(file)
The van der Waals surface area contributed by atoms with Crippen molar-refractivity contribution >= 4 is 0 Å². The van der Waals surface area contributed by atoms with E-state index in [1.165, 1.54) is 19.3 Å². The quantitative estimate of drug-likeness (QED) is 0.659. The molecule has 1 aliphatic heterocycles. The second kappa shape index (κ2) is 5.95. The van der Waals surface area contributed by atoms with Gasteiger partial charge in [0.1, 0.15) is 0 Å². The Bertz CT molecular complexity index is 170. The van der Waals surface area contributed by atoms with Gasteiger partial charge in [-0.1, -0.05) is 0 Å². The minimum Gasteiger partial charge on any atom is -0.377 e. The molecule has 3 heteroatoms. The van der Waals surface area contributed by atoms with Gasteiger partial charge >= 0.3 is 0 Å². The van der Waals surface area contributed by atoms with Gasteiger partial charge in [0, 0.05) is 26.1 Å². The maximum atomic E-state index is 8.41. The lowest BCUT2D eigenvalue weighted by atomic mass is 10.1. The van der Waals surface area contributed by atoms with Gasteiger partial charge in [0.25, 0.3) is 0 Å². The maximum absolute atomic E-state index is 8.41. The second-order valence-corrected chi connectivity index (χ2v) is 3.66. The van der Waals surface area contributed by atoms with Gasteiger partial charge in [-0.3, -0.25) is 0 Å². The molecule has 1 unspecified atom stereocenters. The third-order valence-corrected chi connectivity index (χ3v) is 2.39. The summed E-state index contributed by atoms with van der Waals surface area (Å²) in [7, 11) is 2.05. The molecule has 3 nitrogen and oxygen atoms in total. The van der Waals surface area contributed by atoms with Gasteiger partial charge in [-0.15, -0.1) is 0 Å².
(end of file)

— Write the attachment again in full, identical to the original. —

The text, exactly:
The van der Waals surface area contributed by atoms with Crippen molar-refractivity contribution >= 4 is 0 Å². The van der Waals surface area contributed by atoms with E-state index in [1.165, 1.54) is 19.3 Å². The quantitative estimate of drug-likeness (QED) is 0.659. The molecule has 1 aliphatic heterocycles. The second kappa shape index (κ2) is 5.95. The van der Waals surface area contributed by atoms with Gasteiger partial charge in [0.1, 0.15) is 0 Å². The Bertz CT molecular complexity index is 170. The van der Waals surface area contributed by atoms with Gasteiger partial charge in [-0.1, -0.05) is 0 Å². The minimum Gasteiger partial charge on any atom is -0.377 e. The molecule has 3 heteroatoms. The van der Waals surface area contributed by atoms with Gasteiger partial charge >= 0.3 is 0 Å². The van der Waals surface area contributed by atoms with Gasteiger partial charge in [0, 0.05) is 26.1 Å². The maximum atomic E-state index is 8.41. The lowest BCUT2D eigenvalue weighted by atomic mass is 10.1. The van der Waals surface area contributed by atoms with Gasteiger partial charge in [0.25, 0.3) is 0 Å². The maximum absolute atomic E-state index is 8.41. The second-order valence-corrected chi connectivity index (χ2v) is 3.66. The van der Waals surface area contributed by atoms with Gasteiger partial charge in [-0.3, -0.25) is 0 Å². The molecule has 1 unspecified atom stereocenters. The third-order valence-corrected chi connectivity index (χ3v) is 2.39. The summed E-state index contributed by atoms with van der Waals surface area (Å²) in [7, 11) is 2.05. The molecule has 3 nitrogen and oxygen atoms in total. The van der Waals surface area contributed by atoms with Gasteiger partial charge in [-0.15, -0.1) is 0 Å².